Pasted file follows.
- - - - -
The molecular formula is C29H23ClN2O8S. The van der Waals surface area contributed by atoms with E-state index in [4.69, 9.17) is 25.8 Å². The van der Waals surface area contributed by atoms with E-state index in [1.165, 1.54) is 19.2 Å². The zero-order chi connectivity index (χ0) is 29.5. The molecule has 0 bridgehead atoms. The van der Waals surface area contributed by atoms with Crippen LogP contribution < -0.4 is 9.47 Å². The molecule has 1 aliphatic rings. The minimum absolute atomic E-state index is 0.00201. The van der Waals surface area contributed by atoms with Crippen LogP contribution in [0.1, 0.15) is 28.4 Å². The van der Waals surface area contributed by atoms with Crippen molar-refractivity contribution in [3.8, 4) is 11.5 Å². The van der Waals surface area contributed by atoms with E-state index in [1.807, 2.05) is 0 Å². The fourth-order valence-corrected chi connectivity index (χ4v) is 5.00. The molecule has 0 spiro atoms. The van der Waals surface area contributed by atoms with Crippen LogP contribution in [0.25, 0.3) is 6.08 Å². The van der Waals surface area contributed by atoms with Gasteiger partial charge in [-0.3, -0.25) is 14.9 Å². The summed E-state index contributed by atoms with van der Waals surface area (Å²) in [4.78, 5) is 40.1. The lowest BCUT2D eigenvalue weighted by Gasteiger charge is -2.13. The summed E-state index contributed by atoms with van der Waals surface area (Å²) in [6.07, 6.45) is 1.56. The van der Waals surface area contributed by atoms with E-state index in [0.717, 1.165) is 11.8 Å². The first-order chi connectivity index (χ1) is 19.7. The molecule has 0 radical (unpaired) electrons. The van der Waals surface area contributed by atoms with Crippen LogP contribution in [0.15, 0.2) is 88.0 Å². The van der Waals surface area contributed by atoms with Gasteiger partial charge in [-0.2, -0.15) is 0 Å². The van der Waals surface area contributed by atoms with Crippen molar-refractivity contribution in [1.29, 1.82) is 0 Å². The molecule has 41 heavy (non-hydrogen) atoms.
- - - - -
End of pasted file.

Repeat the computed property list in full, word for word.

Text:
The molecular formula is C29H23ClN2O8S. The van der Waals surface area contributed by atoms with E-state index in [4.69, 9.17) is 25.8 Å². The van der Waals surface area contributed by atoms with E-state index in [1.165, 1.54) is 19.2 Å². The zero-order chi connectivity index (χ0) is 29.5. The molecule has 0 bridgehead atoms. The van der Waals surface area contributed by atoms with Crippen LogP contribution < -0.4 is 9.47 Å². The molecule has 1 aliphatic rings. The minimum absolute atomic E-state index is 0.00201. The van der Waals surface area contributed by atoms with Crippen LogP contribution in [0.1, 0.15) is 28.4 Å². The van der Waals surface area contributed by atoms with Crippen molar-refractivity contribution in [3.8, 4) is 11.5 Å². The van der Waals surface area contributed by atoms with E-state index in [1.807, 2.05) is 0 Å². The fourth-order valence-corrected chi connectivity index (χ4v) is 5.00. The molecule has 0 spiro atoms. The van der Waals surface area contributed by atoms with Crippen LogP contribution in [0.25, 0.3) is 6.08 Å². The van der Waals surface area contributed by atoms with Gasteiger partial charge in [-0.3, -0.25) is 14.9 Å². The summed E-state index contributed by atoms with van der Waals surface area (Å²) in [4.78, 5) is 40.1. The lowest BCUT2D eigenvalue weighted by Gasteiger charge is -2.13. The summed E-state index contributed by atoms with van der Waals surface area (Å²) in [6.07, 6.45) is 1.56. The van der Waals surface area contributed by atoms with E-state index in [0.717, 1.165) is 11.8 Å². The first-order chi connectivity index (χ1) is 19.7. The molecule has 0 radical (unpaired) electrons. The van der Waals surface area contributed by atoms with Crippen LogP contribution in [0.15, 0.2) is 88.0 Å². The van der Waals surface area contributed by atoms with Gasteiger partial charge in [-0.2, -0.15) is 0 Å². The van der Waals surface area contributed by atoms with Crippen molar-refractivity contribution in [1.29, 1.82) is 0 Å². The molecule has 41 heavy (non-hydrogen) atoms.